Dear Yuen Sin,
I agree with you that with the changes in education policy over the years, Special Assistance Plan (SAP) schools, with Chinese being the only mother tongue on offer, may lack a multiracial mix.
And true, in Singapore, where the main working language is English, naturally there is no language environment for cultivating "local Chinese elites".
However, from a practical point of view, placing the heavy task of raising the level of the Chinese language on the special design of the education system today will only narrow the perspective of the issue and cause us to miss some opportunities in improving the environment.
Although the problem of an over-homogeneous environment at elite schools may exist, using the SAP schools as a scapegoat will not solve it.
To improve the language environment, we must understand why society is using less Mandarin, and then create more possibilities.
Indeed, there is now a group of middle-generation and, even, young parents who do not discriminate against, or look down upon, the Chinese language.
In fact, they are worried that their Mandarin is not good enough, and that they are unable to immerse their children in an environment more favourable to speaking the language.
A documentary last year at A Design Film Festival Singapore was about how youngsters in Hong Kong and Taiwan integrated Chinese characters into aesthetics and design, and got involved in research and creative work on Chinese typography... In their hands... valuing the Chinese language takes on a new lease of life. The possibilities are many.
Nominated Member of Parliament Kuik Shiao-Yin often shares on her Facebook page how she tries to help her daughter learn Chinese. Recently, she wrote out, by hand, lyrics of Chinese songs and joked that her writing looked alien but, during the process, she felt the opening up of the "neural pathways" of the forgotten language she had used in school.
A pilot survey of local young parents last December found that although young parents recognised the importance of learning Chinese, they were uncertain about their ability to sustain a bilingual learning environment for their children in the long term.
The findings led to much discussion among Lianhe Zaobao readers, but many still focused on the "helplessness" of the parents, lamenting that society has turned monolingual.
We must acknowledge this willingness to embrace the language - whether this is parents making the effort to ensure their children learn the language well or English-speaking youngsters starting to learn business Chinese as they venture out to China.
We should explore more channels beyond the existing education system so that these people will have another chance at improving their command of the language, which is in line with the purpose of lifelong learning.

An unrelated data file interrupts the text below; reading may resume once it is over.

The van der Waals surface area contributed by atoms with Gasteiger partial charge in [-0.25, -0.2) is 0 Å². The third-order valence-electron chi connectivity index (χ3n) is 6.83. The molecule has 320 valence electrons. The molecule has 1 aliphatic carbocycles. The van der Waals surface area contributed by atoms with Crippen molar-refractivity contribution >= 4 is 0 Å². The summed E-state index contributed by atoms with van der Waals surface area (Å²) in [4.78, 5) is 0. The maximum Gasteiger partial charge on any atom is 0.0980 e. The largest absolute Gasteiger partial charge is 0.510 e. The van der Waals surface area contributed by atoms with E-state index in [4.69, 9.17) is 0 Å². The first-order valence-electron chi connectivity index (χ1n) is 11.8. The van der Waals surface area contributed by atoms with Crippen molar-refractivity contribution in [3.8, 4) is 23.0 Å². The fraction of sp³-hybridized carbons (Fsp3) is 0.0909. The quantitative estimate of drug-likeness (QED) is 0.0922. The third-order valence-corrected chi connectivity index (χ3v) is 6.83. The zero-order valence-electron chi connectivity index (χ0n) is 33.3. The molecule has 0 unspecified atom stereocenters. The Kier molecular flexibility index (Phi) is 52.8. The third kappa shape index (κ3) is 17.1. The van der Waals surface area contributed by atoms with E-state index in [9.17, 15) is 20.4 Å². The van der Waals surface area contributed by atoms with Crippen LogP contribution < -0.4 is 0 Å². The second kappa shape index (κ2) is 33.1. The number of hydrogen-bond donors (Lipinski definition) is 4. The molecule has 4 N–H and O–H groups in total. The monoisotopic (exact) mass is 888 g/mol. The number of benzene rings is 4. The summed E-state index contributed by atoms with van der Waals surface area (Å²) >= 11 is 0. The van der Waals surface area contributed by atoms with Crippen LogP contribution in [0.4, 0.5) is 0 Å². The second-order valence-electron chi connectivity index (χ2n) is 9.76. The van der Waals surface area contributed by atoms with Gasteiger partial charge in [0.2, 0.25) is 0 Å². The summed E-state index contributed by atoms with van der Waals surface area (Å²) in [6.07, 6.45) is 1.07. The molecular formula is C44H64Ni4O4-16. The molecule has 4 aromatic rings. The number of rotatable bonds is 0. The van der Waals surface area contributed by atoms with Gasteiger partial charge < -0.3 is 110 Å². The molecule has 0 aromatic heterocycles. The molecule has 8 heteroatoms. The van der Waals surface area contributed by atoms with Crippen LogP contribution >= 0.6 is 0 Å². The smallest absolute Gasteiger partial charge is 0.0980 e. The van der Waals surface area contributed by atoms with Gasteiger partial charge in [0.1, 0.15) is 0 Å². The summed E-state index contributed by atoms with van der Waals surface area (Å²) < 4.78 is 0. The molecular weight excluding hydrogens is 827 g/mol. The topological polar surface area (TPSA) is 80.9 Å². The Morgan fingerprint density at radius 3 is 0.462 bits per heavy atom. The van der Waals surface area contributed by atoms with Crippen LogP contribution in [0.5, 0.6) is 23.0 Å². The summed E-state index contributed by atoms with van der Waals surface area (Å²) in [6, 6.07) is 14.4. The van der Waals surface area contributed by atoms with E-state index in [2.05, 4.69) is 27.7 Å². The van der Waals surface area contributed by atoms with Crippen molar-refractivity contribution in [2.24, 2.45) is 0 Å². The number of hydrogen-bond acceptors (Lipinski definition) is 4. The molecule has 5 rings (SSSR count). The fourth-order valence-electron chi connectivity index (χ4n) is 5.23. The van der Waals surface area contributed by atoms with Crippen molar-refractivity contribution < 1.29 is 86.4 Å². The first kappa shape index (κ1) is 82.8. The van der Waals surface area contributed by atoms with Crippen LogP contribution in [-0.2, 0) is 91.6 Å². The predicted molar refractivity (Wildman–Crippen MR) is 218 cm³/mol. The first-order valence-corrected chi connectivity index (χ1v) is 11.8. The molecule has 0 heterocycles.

As for SAP schools, though their role in the overall promotion of Chinese teaching may have diminished gradually from a policy point of view, there is definitely value in retaining them.
Looking back, it may seem the SAP school I attended was simply nurturing the embryonic self that is now me at 30, a Mandarin-speaking reporter for a Chinese-language newspaper. And yes, I know I go against the trend in my insistence on using Mandarin as my first language.
However, my four years at Chung Cheng High School (Main) were a happy accident.
I was posted to Chung Cheng based on my Primary School Leaving Examination score. I had no understanding of its history as a traditional Chinese school and never even knew that passing Higher Chinese would qualify me for point deduction when going to a junior college.
One of my regrets is that I came to have a deeper understanding of the history of local Chinese schools only after joining the Chinese media.
SAP schools are steeped in history and culture, and this is a distinctive feature that they should be proud of.
To me, the beauty of my time at Chung Cheng had more to do with less quantifiable things.
True, the school song consisted of lines of four Chinese characters arranged neatly. We were merely producing a string of meaningless sounds. However, the breath and rhythms of the singing became a part of my memory. Many years later, I am still able to feel the beauty of the lyrics.
Other memories: the willows at Chung Cheng Lake, the red pillars and green tiles of the school buildings, even the metal buttons on the uniforms - as well as the "comfort zone" of speaking Mandarin on campus and the lifelong friendships that were made.
So if you ask me about the significance of SAP schools, I cannot ignore their unintended impact on my life.
And among my peers, there are some who have benefited from this system, established a strong foundation in Chinese and further contributed to related fields such as the Chinese-language newspaper industry or the education sector.
Respecting and protecting the history of Chinese language learning is much more than cherishing the memory of an era that will never return.
A documentary last year at A Design Film Festival Singapore shows a forward-looking approach. The film was about how youngsters in Hong Kong and Taiwan integrated Chinese characters into aesthetics and design, and got involved in research and creative work on Chinese typography.
People from my generation are often seen as a product of the country's bilingual policy - either effectively bilingual or, in many people's eyes, only half-proficient in both English and Mandarin. To counter that latter viewpoint, it is important to look beyond the merely utilitarian.
When placed in the hands of young people such as those in the documentary, valuing the Chinese language takes on a new lease of life. The possibilities are many.
Wai Mun (Translated by Lim Ruey Yan)
The writer is a reporter with Lianhe Zaobao